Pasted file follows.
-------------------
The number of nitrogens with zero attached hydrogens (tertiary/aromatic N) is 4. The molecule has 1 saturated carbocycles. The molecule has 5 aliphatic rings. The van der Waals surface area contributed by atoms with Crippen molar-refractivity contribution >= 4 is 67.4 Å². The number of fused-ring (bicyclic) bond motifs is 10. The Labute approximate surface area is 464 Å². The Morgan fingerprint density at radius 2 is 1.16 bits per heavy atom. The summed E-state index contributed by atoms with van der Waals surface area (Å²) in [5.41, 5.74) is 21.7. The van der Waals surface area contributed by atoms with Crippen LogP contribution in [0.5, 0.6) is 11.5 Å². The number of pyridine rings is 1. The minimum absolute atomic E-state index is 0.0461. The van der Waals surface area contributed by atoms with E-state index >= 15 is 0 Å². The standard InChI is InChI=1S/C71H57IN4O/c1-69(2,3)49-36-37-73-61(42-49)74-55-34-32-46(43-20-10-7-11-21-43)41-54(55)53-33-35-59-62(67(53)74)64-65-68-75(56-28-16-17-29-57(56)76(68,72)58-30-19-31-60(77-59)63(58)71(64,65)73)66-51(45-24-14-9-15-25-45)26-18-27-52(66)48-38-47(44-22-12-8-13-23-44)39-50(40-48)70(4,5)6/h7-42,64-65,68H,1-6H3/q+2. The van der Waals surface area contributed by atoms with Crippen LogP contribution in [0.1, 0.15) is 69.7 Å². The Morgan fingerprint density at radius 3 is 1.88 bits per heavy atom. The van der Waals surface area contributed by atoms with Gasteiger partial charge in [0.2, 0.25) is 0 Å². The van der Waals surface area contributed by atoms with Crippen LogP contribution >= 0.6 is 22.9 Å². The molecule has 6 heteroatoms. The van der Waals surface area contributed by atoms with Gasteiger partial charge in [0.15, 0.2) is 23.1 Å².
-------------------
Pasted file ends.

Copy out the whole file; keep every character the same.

The number of nitrogens with zero attached hydrogens (tertiary/aromatic N) is 4. The molecule has 1 saturated carbocycles. The molecule has 5 aliphatic rings. The van der Waals surface area contributed by atoms with Crippen molar-refractivity contribution >= 4 is 67.4 Å². The number of fused-ring (bicyclic) bond motifs is 10. The Labute approximate surface area is 464 Å². The Morgan fingerprint density at radius 2 is 1.16 bits per heavy atom. The summed E-state index contributed by atoms with van der Waals surface area (Å²) in [5.41, 5.74) is 21.7. The van der Waals surface area contributed by atoms with Crippen LogP contribution in [0.5, 0.6) is 11.5 Å². The number of pyridine rings is 1. The minimum absolute atomic E-state index is 0.0461. The van der Waals surface area contributed by atoms with E-state index >= 15 is 0 Å². The standard InChI is InChI=1S/C71H57IN4O/c1-69(2,3)49-36-37-73-61(42-49)74-55-34-32-46(43-20-10-7-11-21-43)41-54(55)53-33-35-59-62(67(53)74)64-65-68-75(56-28-16-17-29-57(56)76(68,72)58-30-19-31-60(77-59)63(58)71(64,65)73)66-51(45-24-14-9-15-25-45)26-18-27-52(66)48-38-47(44-22-12-8-13-23-44)39-50(40-48)70(4,5)6/h7-42,64-65,68H,1-6H3/q+2. The van der Waals surface area contributed by atoms with Crippen LogP contribution in [0.1, 0.15) is 69.7 Å². The Morgan fingerprint density at radius 3 is 1.88 bits per heavy atom. The van der Waals surface area contributed by atoms with Gasteiger partial charge in [0.2, 0.25) is 0 Å². The van der Waals surface area contributed by atoms with Crippen LogP contribution >= 0.6 is 22.9 Å². The molecule has 6 heteroatoms. The van der Waals surface area contributed by atoms with Gasteiger partial charge in [0.15, 0.2) is 23.1 Å².